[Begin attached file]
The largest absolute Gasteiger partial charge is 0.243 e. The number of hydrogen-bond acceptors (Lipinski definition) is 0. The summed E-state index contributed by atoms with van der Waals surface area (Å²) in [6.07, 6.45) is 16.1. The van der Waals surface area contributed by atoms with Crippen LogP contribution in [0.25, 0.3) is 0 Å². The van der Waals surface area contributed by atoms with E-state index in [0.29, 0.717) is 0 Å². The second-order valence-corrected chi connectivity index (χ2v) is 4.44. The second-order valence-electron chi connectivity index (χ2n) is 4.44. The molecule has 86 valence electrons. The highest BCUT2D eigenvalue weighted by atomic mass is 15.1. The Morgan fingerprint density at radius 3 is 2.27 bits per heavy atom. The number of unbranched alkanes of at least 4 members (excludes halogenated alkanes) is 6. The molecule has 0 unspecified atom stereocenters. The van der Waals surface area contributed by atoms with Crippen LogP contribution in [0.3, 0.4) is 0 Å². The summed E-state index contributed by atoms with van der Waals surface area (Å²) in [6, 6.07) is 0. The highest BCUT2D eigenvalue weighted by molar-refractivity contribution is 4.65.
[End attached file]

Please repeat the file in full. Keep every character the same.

The largest absolute Gasteiger partial charge is 0.243 e. The number of hydrogen-bond acceptors (Lipinski definition) is 0. The summed E-state index contributed by atoms with van der Waals surface area (Å²) in [6.07, 6.45) is 16.1. The van der Waals surface area contributed by atoms with Crippen LogP contribution in [0.25, 0.3) is 0 Å². The van der Waals surface area contributed by atoms with E-state index in [0.29, 0.717) is 0 Å². The second-order valence-corrected chi connectivity index (χ2v) is 4.44. The second-order valence-electron chi connectivity index (χ2n) is 4.44. The molecule has 86 valence electrons. The highest BCUT2D eigenvalue weighted by atomic mass is 15.1. The Morgan fingerprint density at radius 3 is 2.27 bits per heavy atom. The number of unbranched alkanes of at least 4 members (excludes halogenated alkanes) is 6. The molecule has 0 unspecified atom stereocenters. The van der Waals surface area contributed by atoms with Crippen LogP contribution in [0.3, 0.4) is 0 Å². The summed E-state index contributed by atoms with van der Waals surface area (Å²) in [6, 6.07) is 0. The highest BCUT2D eigenvalue weighted by molar-refractivity contribution is 4.65.